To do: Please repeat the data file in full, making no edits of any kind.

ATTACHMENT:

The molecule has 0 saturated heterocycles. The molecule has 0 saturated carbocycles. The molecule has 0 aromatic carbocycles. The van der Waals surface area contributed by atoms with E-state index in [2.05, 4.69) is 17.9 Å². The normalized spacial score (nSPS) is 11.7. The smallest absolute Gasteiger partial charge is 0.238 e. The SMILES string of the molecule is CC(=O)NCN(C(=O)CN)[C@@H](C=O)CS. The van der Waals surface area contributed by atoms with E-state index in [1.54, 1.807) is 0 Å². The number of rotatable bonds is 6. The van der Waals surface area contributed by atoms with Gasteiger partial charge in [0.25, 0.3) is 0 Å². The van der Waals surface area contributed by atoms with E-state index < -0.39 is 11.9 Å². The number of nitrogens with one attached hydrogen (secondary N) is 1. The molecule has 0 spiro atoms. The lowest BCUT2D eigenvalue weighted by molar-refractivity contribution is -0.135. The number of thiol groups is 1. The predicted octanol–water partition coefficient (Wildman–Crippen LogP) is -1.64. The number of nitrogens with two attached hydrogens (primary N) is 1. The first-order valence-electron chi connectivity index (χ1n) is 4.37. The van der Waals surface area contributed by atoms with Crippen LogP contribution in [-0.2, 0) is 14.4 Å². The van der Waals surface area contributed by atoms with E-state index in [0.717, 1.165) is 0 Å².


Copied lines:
The molecule has 0 saturated heterocycles. The molecule has 0 saturated carbocycles. The molecule has 0 aromatic carbocycles. The van der Waals surface area contributed by atoms with E-state index in [2.05, 4.69) is 17.9 Å². The normalized spacial score (nSPS) is 11.7. The smallest absolute Gasteiger partial charge is 0.238 e. The SMILES string of the molecule is CC(=O)NCN(C(=O)CN)[C@@H](C=O)CS. The van der Waals surface area contributed by atoms with E-state index in [1.54, 1.807) is 0 Å². The number of rotatable bonds is 6. The van der Waals surface area contributed by atoms with Gasteiger partial charge in [0.25, 0.3) is 0 Å². The van der Waals surface area contributed by atoms with E-state index < -0.39 is 11.9 Å². The number of nitrogens with one attached hydrogen (secondary N) is 1. The molecule has 0 spiro atoms. The lowest BCUT2D eigenvalue weighted by molar-refractivity contribution is -0.135. The number of thiol groups is 1. The predicted octanol–water partition coefficient (Wildman–Crippen LogP) is -1.64. The number of nitrogens with two attached hydrogens (primary N) is 1. The first-order valence-electron chi connectivity index (χ1n) is 4.37. The van der Waals surface area contributed by atoms with Crippen LogP contribution in [-0.2, 0) is 14.4 Å². The van der Waals surface area contributed by atoms with E-state index in [0.717, 1.165) is 0 Å².